Aphasia
  • Can we explain aphasia using the Hickok and
    Poeppel (2004) and Price (2000) model with
    additional information added from the DTI study?

27
Brocas Aphasia
  • Symptoms
  • Difficulty producing grammatical speech
  • Slow and halting speech
  • Able to communicate
  • Difficulty with phoneme discrimination
  • Location of lesions
  • Left inferior and premotor cortex (Dysarthria)
  • BA 44 and BA 45 (agrammatism)
  • Frontal cortical terminations

28
Wernickes Aphasia
  • Symptoms
  • Fluent speech
  • Frequent phonological and semantic errors
  • Difficulty understanding speech
  • Location of lesions
  • Left STG or subcortical connections
  • Middle and inferior temporal cortex
  • Disruption of phonological decoding

29
Conduction Aphasia
  • Symptoms
  • Difficulty with repetition
  • Phonological errors
  • Difficulty naming objects
  • Intact comprehension
  • Spontaneous speech
  • Location of lesions
  • Left supramarginal gyrus (BA 40)
  • Arcuate fasciculus?
  • Superficial to avoid damaging the MTG pathway

30
Conduction Aphasia
  • Symptoms
  • Difficulty with repetition
  • Difficulty naming objects
  • Phonological errors
  • Intact comprehension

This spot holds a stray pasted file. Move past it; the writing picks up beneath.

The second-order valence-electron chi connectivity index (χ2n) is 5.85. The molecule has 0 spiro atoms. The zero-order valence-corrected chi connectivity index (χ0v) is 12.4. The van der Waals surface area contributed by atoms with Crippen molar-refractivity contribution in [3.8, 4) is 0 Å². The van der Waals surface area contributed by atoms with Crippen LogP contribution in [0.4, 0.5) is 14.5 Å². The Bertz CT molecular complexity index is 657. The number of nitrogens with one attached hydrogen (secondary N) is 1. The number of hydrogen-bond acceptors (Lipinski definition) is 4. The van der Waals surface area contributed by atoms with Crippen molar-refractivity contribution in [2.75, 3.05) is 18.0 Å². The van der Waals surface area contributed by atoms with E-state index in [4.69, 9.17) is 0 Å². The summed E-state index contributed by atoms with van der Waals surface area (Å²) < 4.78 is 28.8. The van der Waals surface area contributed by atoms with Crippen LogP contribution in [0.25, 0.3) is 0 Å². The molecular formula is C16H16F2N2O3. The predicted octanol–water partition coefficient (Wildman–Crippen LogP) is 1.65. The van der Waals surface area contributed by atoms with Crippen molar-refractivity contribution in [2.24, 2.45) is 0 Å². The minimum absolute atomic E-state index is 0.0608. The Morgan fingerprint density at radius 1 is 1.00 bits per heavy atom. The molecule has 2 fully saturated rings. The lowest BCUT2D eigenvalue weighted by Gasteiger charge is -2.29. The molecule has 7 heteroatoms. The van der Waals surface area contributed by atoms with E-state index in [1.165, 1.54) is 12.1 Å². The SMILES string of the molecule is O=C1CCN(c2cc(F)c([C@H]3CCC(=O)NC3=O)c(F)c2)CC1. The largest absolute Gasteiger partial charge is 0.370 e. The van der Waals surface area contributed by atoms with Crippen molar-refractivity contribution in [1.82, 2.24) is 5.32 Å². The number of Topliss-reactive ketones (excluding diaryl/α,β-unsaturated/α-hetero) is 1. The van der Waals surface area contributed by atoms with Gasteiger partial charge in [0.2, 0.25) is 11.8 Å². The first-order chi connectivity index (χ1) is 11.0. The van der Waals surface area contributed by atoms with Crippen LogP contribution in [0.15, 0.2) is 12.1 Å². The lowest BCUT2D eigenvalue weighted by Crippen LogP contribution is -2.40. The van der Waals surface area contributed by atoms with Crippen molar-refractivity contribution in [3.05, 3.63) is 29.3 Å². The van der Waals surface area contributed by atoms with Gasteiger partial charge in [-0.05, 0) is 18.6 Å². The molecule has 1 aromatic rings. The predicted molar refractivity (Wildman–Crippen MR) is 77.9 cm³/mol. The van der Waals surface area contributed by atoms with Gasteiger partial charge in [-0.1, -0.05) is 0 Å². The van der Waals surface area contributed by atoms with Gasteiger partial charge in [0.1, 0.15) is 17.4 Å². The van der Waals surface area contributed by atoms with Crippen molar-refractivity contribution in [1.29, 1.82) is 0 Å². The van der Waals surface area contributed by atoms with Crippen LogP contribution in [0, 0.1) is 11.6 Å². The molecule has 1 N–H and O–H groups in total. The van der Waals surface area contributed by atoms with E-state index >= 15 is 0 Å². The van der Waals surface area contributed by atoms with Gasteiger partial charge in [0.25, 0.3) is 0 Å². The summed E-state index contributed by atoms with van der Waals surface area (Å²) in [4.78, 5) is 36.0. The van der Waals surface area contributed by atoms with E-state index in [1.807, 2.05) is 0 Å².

• Spontaneous speech preserved
  • Location of lesions
  • Left supramarginal gyrus (BA 40)
  • Superficial arcuate fasciculus

31
Transcortical Motor Aphasia
  • Symptoms
  • Limited spontaneous speech
  • Impaired naming
  • Intact repetition
  • Normal articulation
  • Good auditory comprehension
  • Location of lesions
  • Anterior and superior to Brocas area
  • White matter near MTG pathway

32
Transcortical Sensory Aphasia
  • Symptoms
  • Intact repetition
  • Lack of understanding
  • Location of lesions
  • Left temporal lobe lesion which spares Wernickes
    area
  • Lesions in middle and inferior temporal lobe
  • Electrical stimulation of LMTG and LITG causes
    transient aphasia

33
Aprosodias
  • Symptoms
  • Difficulty with comprehension of emotional